The album "Alive in America" encompassed that tour and songs from both concerts made the album, so I am in the crowd noise twice on that album.

10,000 35 to 45 year olds singing "My old School" together!

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Response to A HERETIC I AM (Reply #48)

Sun Feb 7, 2016, 02:30 PM

63. Great story. I love Steely Dan.

Lyrics included in case everyone wants to sing along.



I remember the thirty-five sweet goodbyes
When you put me on the Wolverine
Up to Annandale
It was still September
When your daddy was quite surprised
To find you with the working girls
In the county jail
I was smoking with the boys upstairs
When I heard about the whole affair
I said oh no
William and Mary won't do

[Chorus:]
Well I did not think the girl
Could be so cruel
And I'm never going back
To my old school

Oleanders growing outside her door
Soon they're gonna be in bloom
Up in Annandale
I can't stand her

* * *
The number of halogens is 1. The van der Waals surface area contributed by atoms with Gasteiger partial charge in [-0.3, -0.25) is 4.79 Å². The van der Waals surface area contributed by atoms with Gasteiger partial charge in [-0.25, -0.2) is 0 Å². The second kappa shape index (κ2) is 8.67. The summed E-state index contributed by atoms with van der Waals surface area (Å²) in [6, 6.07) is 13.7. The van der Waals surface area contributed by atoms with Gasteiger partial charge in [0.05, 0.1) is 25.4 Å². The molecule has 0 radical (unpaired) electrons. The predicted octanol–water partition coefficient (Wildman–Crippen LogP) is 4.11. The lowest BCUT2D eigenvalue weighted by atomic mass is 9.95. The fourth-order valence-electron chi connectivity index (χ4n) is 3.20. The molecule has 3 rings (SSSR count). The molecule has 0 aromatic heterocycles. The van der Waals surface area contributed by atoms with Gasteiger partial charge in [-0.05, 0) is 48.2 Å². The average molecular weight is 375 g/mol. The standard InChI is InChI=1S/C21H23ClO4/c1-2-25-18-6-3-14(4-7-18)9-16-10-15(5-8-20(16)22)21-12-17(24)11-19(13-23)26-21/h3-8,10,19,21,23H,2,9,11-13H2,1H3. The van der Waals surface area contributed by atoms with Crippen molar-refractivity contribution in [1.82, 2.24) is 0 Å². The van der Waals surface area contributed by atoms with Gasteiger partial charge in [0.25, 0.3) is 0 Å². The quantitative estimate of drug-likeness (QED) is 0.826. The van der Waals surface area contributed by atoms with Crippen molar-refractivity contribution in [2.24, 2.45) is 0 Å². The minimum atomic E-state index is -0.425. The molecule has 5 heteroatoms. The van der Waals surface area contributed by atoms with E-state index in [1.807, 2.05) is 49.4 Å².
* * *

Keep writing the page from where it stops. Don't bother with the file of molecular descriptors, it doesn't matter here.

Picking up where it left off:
Doing what she did before
Living like a gypsy queen
In a fairy tale
Well I hear the whistle but I can't go
I'm gonna take her down to Mexico
She said oh no
Guadalajara won't do

[Chorus]

California tumbles into the sea
That'll be the day I go
Back to Annandale
Tried to warn you
About Chino and Daddy Gee
But I can't seem to get to you
Through the U.S. Mail
Well I hear the whistle but I can't go
I'm gonna take her down to Mexico
She said oh no
Guadalajara won't do

[Chorus]

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Response to Mendocino (Original post)

Sun Feb 7, 2016, 11:15 AM

49. "Oben am jungen Rhein" - Liechtenstein's National Anthem

Has exactly the same tune as "God Save the Queen."

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Response to Glorfindel (Reply #49)

Sun Feb 7, 2016, 12:23 PM

58. Muzio Clementi's Symphony #3...

... the "Great National," features variations on "God Save the Queen." Best known as the preeminent technical piano virtuoso of his time, he wrote a ton of piano pieces, was one of the most popular and influential of teachers (also built his own pianofortes), and has faded into obscurity now.

-- Mal

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Response to Mendocino (Original post)